To partially bake the tart shell, line the pastry with aluminum foil or parchment paper, pressing it into the corners and edges. Add a layer of pie weights or dried beans. Bake in a 425° oven for 10 to 18 minutes. When the pastry begins to color on the edges, remove the foil and weights and continue baking until the pastry dries out and turns a pale golden color. Let cool before filling.

9 comments:

lafede said...

Wow! This french apple tart seems to be so good and tasty! Even in Italy cooking an apple pie is so common during this period! Byee!!

Katrina said...

One of my very favorite desserts from your classes. I just made a quick little apple galette with some leftover dough the other day and fanned out the apples like this, remembering this tart. Though mine didn't look nearly as nice as yours!
Love the photo of all the slices of tart!
I'd forgotten about the applesauce hiding underneath.

Avanika [YumsiliciousBakes] said...

That looks so gorgeous. My knife skills are atrocious at best, but maybe if I convince mom to slice for me, I could make this. Because I LOVE apple desserts :)

Katrina said...

Hey, I have a quick question, just whenever you get around to it. I thought a pastry chef's measurement for flour is 120 grams for 1 cup. So wouldn't 1 1/3 cups be 160 grams? Your pate brisee recipe says 150 grams for 1 1/3 cups of flour. Thanks!
(Hope you're having a great week!)

Paige said...

Hey Katrina,

I measure a 4 oz. cup, or 113.5 g, which would make 1 1/3 cups equal 151.3 g. This is a GREAT example of why chefs prefer weights. Because if I did measure a 120 g cup, then 150 g would be 1 1/4 cups of flour. This is not a big deal for a small recipe, but the minute you start multiplying recipes for larger quantities, it becomes a big deal.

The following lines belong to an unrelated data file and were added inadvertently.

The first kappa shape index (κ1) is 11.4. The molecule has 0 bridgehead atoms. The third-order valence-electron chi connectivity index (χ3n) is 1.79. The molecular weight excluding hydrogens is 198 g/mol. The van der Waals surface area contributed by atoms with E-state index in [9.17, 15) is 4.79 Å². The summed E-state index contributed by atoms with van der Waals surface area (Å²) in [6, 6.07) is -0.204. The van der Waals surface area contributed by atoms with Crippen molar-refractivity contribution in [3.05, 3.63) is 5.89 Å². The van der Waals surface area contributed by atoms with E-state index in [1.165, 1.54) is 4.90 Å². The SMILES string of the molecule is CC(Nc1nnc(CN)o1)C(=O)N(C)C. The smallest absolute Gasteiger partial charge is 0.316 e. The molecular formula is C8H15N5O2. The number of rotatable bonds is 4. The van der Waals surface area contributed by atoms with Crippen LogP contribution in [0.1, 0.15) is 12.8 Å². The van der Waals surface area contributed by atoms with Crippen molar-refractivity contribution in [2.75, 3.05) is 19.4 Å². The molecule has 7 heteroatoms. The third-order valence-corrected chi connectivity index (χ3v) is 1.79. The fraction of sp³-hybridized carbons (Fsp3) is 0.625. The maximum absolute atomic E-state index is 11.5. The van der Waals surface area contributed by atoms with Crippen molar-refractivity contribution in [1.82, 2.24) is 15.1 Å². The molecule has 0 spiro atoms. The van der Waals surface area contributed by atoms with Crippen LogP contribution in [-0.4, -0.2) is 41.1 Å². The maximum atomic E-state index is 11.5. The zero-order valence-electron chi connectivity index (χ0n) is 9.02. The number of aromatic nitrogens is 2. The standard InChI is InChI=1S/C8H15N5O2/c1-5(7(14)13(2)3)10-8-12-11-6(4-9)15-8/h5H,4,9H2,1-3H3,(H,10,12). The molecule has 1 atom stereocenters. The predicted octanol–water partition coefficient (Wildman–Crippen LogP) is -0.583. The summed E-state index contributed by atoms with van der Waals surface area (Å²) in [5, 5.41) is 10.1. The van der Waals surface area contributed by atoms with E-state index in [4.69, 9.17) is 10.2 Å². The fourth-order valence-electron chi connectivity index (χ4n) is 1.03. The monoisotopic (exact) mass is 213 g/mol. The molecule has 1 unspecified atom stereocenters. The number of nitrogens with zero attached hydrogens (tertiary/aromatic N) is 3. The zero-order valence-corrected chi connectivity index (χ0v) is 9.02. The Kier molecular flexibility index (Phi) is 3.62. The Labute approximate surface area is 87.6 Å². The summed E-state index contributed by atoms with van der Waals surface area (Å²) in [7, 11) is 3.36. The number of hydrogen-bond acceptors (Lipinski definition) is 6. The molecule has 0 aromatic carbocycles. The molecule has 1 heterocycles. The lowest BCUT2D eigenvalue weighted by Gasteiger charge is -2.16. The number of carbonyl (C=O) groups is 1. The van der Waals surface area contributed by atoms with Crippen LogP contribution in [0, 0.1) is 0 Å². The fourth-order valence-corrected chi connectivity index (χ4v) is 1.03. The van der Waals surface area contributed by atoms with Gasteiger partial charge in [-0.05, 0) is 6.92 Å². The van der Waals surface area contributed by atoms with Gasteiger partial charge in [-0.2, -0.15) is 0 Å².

Whenever I post both the weights and the volume measurements in a recipe, the weight is always the one I use--the volume is as close an estimate as I can give so that people who don't have a scale can make the recipe.

Thanks for asking!

Katrina said...

Thanks! Making a pie tomorrow (Sat.) and have the pate brisee a chillin'. (I used 150 g.)

Jennifer said...

Paige,
Don't know how to get this in the appropriate locale, but I just made the fettucini w/ walnuts et al and IT IS FANTASTIC!! Tom and I LOVED it! And (this is the post comment) we sat at dinner, discussing how much your blog has enriched our dining experience. Thank you! The clearly rendered recipes plus visuals have vastly enhanced our meals this summer/fall.
Jennifer

Jennifer said...

Can't wait to make this! So beautiful and yet simple. Another reason I love this blog over my cookbooks: you give me ideas for what is around right NOW.

Paige said...

Hi Jennifer, I think you meant to post the pasta comment over at the Fettuccine with Cream, Walnuts and Summer Squash that I posted on 9/21/10. I'm so glad you liked it. It's a fast and easy dinner for fall.

I hope you enjoy the tart too!